De Graafschap 1 Helmond Sport 0
Jupiler League – Eerste Divisie
The time had come to introduce Mrs Hatt to the Football Weekend experience.
Readers of the blog will be aware that on an annual basis, myself and my Dad pay a visit to our old pal Theo who lives in a town called Duiven, situated in the Gelderland region of Holland, just East of Arnhem. The trip involves as much football as we can squeeze in, with beer filling in the gaps between. It started out as a weekend, but has now stretched out to almost a week. It’s a test of the resolve, that’s for sure.
Theo has been asking for some time now for me to take Mrs H over for a visit, and with our Wedding only a month away, it seemed like a great place to go for our final break together before the nuptials.
Initially the plan had been to go out and watch Borussia Dortmund play against Augsburg, but as I sit and write this on the Monday evening after our return, the aforementioned game is currently on the TV, having been moved due to Dortmund’s European commitments.
Not to worry though, with Friday evening being Jupiler League night in the Netherlands, the choice of games was pretty comprehensive. We didn’t want to go too far though, so the obvious option sat just over twenty minutes away in the nearby town of Doetinchem.
It was over ten years ago now that I first became familiar with De Graafschap, ironically we went to see them play against Helmond Sport that time as well. My memory of the game was listening to the home supporters singing “We’re farmers til we die”, with the club being nicknamed ‘Superboeren’ or ‘Super Farmers’.
The history of De Graafschap, which translated means ‘The County’, is not an overly remarkable one. They haven’t won any silverware of note, and in terms of their recent performances, since 2003 they’ve been up and down from the Eredivisie like the proverbial yo-yo. But that said, they have an impressive stadium and the support is very good, certainly by Dutch standards.
Famous former players include Klaas-Jan Huntelaar, Ernie Brandts and John van den Brom, while former Manager’s include names such as Frans Thijssen, Jimmy Calderwood, Peter Bosz and those famous English exports, Rob McDonald and Eric Jones (no, I haven’t got a clue either!)
Doetinchem sits to the East of Arnhem and is very close to the German border. The day was spent in the nearby historic town of Zutphen where much culture was imbibed before we found a bar with its own brewery. Post drinkies, we made our way to Farmer Land and found a very nice bar / restaurant in town where once again the local culture was soaked up in abundance.
Theo had played a blinder, a car park space smack outside the main stand was n't too shabby, with the added bonus of tickets for the executive lounge, which included a free bar. I was as happy as a pig in a swamp, Mrs H, after freezing to death in the Baltic temperatures that are sweeping from Siberia, was also suitably impressed by the fact some luxury was about to be afforded.
|It Would Be Rude Not To Take Advantage|
The stadium is lovely, notwithstanding the excellent corporate facilities, it has seated stands on all four sides barring a small area of terracing that houses visiting supporters. It is the type of stadium that is typical in the Netherlands, very tidy, well kept, and conducive to a very good atmosphere.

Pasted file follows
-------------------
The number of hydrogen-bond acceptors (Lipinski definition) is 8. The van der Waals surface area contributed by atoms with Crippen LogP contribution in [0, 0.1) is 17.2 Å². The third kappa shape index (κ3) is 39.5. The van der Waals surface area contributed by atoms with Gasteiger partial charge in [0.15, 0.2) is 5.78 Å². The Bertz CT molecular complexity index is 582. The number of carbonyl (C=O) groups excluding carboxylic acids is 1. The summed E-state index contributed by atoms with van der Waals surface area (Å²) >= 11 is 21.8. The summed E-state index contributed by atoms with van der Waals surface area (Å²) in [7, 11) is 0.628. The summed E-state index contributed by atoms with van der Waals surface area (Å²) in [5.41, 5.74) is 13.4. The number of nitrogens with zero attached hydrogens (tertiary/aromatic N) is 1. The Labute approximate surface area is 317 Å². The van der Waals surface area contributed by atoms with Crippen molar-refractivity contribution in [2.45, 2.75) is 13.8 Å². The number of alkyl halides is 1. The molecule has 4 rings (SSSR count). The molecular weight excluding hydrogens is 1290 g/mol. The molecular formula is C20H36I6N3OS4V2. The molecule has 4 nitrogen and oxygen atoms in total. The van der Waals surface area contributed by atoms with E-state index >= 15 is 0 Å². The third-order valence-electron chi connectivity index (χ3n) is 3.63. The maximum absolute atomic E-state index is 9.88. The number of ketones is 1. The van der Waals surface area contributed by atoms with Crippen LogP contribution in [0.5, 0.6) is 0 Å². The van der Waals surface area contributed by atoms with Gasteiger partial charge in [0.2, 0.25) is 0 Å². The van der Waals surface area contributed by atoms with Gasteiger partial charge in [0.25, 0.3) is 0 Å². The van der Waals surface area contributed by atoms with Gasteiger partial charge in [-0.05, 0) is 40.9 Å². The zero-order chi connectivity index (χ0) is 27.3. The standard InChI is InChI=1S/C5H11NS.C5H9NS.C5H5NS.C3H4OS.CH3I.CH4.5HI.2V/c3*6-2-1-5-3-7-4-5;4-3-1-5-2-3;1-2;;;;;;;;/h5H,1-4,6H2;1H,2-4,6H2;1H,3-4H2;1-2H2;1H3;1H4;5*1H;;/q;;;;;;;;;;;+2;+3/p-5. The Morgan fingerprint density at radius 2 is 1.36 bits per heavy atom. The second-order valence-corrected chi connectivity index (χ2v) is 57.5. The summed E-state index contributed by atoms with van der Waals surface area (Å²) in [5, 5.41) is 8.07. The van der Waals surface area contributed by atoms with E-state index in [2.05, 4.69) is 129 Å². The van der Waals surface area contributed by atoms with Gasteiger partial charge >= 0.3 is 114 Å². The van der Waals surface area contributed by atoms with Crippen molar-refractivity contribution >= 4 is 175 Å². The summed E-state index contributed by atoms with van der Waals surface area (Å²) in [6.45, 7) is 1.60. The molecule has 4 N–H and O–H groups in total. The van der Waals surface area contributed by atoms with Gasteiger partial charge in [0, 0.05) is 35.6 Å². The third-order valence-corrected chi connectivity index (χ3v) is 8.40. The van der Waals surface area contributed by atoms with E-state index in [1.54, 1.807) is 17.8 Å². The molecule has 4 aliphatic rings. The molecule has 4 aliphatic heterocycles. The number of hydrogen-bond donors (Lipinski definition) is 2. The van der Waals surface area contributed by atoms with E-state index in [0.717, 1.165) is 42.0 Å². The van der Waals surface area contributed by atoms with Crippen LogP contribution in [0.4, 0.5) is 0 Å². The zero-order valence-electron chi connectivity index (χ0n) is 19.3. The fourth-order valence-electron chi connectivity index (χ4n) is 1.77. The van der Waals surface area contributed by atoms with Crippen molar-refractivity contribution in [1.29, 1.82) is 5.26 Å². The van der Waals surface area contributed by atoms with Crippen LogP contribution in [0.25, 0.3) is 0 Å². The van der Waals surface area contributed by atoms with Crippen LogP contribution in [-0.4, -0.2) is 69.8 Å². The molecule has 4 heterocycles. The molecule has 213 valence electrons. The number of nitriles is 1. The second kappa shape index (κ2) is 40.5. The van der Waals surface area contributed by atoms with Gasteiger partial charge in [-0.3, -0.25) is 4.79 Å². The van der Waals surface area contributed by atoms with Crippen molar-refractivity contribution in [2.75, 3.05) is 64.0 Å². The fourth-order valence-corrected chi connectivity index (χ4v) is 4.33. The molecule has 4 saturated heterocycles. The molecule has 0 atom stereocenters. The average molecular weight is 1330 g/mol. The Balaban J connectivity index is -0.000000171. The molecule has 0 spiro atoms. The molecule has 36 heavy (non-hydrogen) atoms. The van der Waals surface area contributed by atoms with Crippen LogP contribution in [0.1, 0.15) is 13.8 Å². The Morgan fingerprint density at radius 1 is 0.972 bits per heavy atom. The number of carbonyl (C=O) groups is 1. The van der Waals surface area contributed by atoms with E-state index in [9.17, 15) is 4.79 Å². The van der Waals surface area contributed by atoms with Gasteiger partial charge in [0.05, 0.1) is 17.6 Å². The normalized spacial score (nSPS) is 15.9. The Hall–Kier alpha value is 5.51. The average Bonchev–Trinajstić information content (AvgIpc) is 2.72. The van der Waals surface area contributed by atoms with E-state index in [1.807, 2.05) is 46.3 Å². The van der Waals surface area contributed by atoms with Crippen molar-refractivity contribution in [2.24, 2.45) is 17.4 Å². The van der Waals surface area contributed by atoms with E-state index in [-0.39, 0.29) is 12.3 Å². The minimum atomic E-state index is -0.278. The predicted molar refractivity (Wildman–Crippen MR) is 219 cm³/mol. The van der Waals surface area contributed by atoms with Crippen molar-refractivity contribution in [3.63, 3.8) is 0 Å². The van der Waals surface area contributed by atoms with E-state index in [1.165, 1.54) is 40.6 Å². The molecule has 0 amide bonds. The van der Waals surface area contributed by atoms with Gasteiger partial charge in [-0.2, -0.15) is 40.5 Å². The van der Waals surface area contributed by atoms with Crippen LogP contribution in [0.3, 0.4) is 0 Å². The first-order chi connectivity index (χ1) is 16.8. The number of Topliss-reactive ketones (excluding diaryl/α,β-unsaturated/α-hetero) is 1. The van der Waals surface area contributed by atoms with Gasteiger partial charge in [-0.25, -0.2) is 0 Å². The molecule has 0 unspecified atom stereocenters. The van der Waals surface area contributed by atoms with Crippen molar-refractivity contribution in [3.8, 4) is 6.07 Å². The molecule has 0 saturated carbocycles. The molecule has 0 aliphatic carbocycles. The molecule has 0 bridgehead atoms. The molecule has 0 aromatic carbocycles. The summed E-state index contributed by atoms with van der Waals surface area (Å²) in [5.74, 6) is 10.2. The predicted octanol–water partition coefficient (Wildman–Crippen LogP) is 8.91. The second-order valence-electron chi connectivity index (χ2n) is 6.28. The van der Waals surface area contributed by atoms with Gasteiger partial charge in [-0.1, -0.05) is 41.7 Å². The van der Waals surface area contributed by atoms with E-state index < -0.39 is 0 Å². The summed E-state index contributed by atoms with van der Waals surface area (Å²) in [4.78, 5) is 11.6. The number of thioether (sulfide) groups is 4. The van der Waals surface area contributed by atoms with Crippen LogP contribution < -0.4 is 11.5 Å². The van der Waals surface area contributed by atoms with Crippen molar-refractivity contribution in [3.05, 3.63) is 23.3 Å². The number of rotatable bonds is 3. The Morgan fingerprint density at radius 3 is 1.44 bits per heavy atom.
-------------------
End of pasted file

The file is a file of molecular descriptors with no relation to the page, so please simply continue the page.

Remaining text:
The stadium is called De Vijverberg, and it’s located close to the railway line that serves Arnhem and Winterswijk, but despite being close to the city centre, it’s located in a wooded park area so the approach has a very rural feel about it, as is befitting of a club with its nickname.
After enjoying some of that lager that the Dutch only like us to drink when it’s ready, we made our way to the padded seats located underneath the heaters that lined the stand roof, they were seats that offered a fine view of the action, but ninety minutes later our view was that the seats would have been better served facing the opposite direction, because I’m sure staring at a wall would have been significantly more entertaining than the fare on offer.
Mark Diemers scored the only goal of the game for the hosts in the 13th minute, while a chance to make it 2-0 with just a couple of minutes remaining went begging when Daryl van Mieghem saw his penalty saved.
Helmond, who sat next to bottom prior to kick off didn’t create anything of note, while the ‘Superboer’ maintained a play-off place, without having to move out of second gear. 7,500 pitched up to watch it, which was around a thousand under their average this season, and only NEC Nijmegen are better supported with around 9,500 regularly watching the league leaders.
|Action - If You Could Call It That|
Putting it into perspective, Helmond Sports average 1,600, whereas nine sides average less than 2,000 through the gates, including all of the reserve sides of the Eredivisie clubs who compete in the division such as PSV, Ajax and AZ, who quite often see crowds in just three figures.
Getting away wasn’t a problem after the game, and by the time the heaters in the car had got to full operating temperature, we were back on the motorway with Duiven on the horizon. With temperatures dropping further still, it was the kind of night where your average farmer would be worried about his flock.
No such worries for the Super Farmers of Doetinchem though, they could sleep easily knowing that another promotion remains on. Now that brings me onto the Dutch play-off system, I won’t try and explain it to you, because I still haven’t after all of these years managed to fathom out how it works!
De Graafschap do seem to have fathomed out how to win it though, having got promoted via this method twice before in recent years. They’re not daft these farmers you know!
|We're Farmers Til We Die|